It’s dark. It’s damp. It’s cold. And it’s so cool.
The newly opened Claudius Crozet Blue Ridge Tunnel trail lets you walk under the Blue Ridge—under Rockfish Gap, under I-64, under the Appalachian Trail and Skyline Drive. More than 700 feet above, drivers sweep through forested hillsides while you peer at walls of hewn rock and brick. Up there, hikers hear leaves rustling in the wind while you hear water dripping from the tunnel walls; they see dappled sunlight while you see flashlights bobbing like underground fireflies—and one small point of light ahead, a beacon from a mile away.
The tunnel is a secret world but not a closed one. A steady breeze brings fresh air through the passage, which is arrow-straight and has a very slight incline. Kids coming through will laugh to stir an echo, and squeal when they find wildlife—salamanders and crayfish live here, so be respectful. And it’s hard not to think about the men who labored here, mostly Irish immigrants and enslaved workers hired out for cash, pitting their strength—and their lives—against the unyielding mountain.
When the 4,273-foot Blue Ridge Tunnel was completed in 1858, it was the longest railroad tunnel in North America. Construction was overseen by Claudius Crozet (yes, the town was named for him), a French immigrant and highly trained engineer. When the eastern and western tunnel crews first connected, the two sides were only a few inches off. But it took years before the tunnel was up and running, and Crozet, fed up with management problems, public pressure, and criticism, eventually resigned—three months before the tunnel’s grand opening. He didn’t get to ride on that first ceremonial train.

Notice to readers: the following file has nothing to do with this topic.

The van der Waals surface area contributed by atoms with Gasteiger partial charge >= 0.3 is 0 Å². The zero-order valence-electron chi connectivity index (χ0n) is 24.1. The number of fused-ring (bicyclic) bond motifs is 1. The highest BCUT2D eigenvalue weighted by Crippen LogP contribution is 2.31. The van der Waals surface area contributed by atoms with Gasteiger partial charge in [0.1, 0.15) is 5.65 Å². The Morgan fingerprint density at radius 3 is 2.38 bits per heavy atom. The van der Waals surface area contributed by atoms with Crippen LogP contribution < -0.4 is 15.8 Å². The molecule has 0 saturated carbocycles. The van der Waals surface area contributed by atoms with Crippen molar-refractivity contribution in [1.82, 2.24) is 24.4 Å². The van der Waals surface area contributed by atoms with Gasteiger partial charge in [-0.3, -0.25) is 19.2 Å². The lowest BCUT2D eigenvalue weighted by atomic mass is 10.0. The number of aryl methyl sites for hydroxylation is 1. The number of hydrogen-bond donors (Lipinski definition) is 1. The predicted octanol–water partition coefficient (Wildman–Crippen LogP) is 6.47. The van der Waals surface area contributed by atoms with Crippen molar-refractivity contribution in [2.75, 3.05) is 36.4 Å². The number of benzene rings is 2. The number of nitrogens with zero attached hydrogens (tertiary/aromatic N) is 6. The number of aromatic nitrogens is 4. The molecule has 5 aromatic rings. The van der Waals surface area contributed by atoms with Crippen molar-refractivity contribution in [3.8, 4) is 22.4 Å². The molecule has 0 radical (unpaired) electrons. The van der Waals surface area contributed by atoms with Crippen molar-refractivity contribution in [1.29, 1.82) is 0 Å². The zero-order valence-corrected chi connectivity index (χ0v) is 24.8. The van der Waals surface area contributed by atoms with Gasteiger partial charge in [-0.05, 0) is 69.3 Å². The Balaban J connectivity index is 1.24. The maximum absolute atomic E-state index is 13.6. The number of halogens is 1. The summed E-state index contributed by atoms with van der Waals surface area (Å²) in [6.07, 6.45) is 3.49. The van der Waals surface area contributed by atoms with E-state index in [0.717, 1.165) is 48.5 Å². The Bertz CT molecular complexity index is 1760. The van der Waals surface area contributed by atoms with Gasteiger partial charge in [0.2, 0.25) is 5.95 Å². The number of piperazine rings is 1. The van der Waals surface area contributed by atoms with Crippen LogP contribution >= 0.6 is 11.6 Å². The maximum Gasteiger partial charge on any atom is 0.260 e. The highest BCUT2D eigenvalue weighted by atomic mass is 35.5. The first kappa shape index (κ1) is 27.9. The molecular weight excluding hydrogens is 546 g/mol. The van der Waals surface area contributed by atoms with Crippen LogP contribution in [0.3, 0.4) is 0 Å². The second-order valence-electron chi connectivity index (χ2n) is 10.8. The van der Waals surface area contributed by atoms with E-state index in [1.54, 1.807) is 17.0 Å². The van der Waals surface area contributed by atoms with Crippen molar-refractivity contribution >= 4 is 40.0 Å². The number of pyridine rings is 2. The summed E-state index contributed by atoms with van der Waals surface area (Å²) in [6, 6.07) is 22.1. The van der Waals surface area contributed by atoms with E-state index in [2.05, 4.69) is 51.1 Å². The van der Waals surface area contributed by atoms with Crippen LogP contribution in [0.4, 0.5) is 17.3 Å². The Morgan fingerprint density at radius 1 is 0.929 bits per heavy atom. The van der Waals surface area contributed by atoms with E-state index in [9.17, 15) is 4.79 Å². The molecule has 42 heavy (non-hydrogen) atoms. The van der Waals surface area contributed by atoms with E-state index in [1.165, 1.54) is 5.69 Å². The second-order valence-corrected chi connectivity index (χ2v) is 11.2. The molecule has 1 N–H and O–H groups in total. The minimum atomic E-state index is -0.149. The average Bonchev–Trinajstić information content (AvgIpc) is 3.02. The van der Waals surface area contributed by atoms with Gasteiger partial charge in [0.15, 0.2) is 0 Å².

The Blue Ridge railroad tunnel was in service for 86 years—it closed in 1944, when an adjacent tunnel designed for larger locomotives was completed. In 2007, CSX generously donated the property to Nelson County. The Blue Ridge Tunnel Foundation, including representatives from Albemarle, Nelson, and Augusta counties, the City of Waynesboro, and local community organizations, was set up in 2012 to develop community support and funding. The opening last weekend was the culmination of more than a decade of that work.
The trail is now open every day, sunrise to sunset. Nelson County Parks and Recreation Director Claire Richardson recommends checking the department’s Facebook page or website before coming, since there may be occasional closures due to weather or maintenance. There are access points at either end (one in Nelson, one in Augusta), with small parking lots and half-mile approach trails leading up to the tunnel entrances. (Word to the wise: The western approach trail is much steeper than the eastern one.) Bring a flashlight, headlamp, or lantern for safety, and a jacket for comfort; the crushed gravel path can be uneven, so wear decent walking shoes. And bring your mask.
But mostly, bring your sense of wonder: at this area’s natural beauty, at a remarkable human achievement from 160 years ago, and at a marvelous opportunity to visit a world we don’t usually get to see—unless we’re salamanders or crayfish.
And, as Richardson says, “Stay tuned for Halloween 2021.”